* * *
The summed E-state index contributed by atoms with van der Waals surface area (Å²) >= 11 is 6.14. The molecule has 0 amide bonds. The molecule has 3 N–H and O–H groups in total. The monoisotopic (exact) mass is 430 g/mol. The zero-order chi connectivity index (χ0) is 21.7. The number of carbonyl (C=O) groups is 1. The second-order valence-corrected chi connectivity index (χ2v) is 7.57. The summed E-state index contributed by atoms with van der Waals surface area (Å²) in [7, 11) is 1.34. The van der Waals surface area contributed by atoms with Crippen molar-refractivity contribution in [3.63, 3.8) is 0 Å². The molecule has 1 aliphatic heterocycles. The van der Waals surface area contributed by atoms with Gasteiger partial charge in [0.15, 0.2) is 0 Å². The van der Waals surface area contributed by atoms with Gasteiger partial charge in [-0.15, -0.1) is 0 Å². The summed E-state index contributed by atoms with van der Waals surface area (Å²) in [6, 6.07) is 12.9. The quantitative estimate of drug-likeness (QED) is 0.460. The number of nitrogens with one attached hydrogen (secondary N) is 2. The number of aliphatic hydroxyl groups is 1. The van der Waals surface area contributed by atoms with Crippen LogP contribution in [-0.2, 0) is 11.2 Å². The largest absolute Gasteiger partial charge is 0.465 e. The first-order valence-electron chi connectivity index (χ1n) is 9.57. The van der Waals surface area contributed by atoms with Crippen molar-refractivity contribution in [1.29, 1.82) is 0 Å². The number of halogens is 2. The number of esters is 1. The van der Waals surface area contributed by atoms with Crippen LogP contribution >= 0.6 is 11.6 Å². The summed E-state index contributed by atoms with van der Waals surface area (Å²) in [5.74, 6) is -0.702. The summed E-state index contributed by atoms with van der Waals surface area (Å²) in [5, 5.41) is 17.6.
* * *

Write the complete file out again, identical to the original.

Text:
The summed E-state index contributed by atoms with van der Waals surface area (Å²) >= 11 is 6.14. The molecule has 0 amide bonds. The molecule has 3 N–H and O–H groups in total. The monoisotopic (exact) mass is 430 g/mol. The zero-order chi connectivity index (χ0) is 21.7. The number of carbonyl (C=O) groups is 1. The second-order valence-corrected chi connectivity index (χ2v) is 7.57. The summed E-state index contributed by atoms with van der Waals surface area (Å²) in [7, 11) is 1.34. The van der Waals surface area contributed by atoms with Crippen molar-refractivity contribution in [3.63, 3.8) is 0 Å². The molecule has 1 aliphatic heterocycles. The van der Waals surface area contributed by atoms with Gasteiger partial charge in [0.15, 0.2) is 0 Å². The van der Waals surface area contributed by atoms with Gasteiger partial charge in [-0.15, -0.1) is 0 Å². The summed E-state index contributed by atoms with van der Waals surface area (Å²) in [6, 6.07) is 12.9. The quantitative estimate of drug-likeness (QED) is 0.460. The number of nitrogens with one attached hydrogen (secondary N) is 2. The number of aliphatic hydroxyl groups is 1. The van der Waals surface area contributed by atoms with Crippen LogP contribution in [-0.2, 0) is 11.2 Å². The largest absolute Gasteiger partial charge is 0.465 e. The first-order valence-electron chi connectivity index (χ1n) is 9.57. The van der Waals surface area contributed by atoms with Crippen molar-refractivity contribution in [1.29, 1.82) is 0 Å². The number of halogens is 2. The number of esters is 1. The van der Waals surface area contributed by atoms with Crippen LogP contribution >= 0.6 is 11.6 Å². The summed E-state index contributed by atoms with van der Waals surface area (Å²) in [5.74, 6) is -0.702. The summed E-state index contributed by atoms with van der Waals surface area (Å²) in [5, 5.41) is 17.6.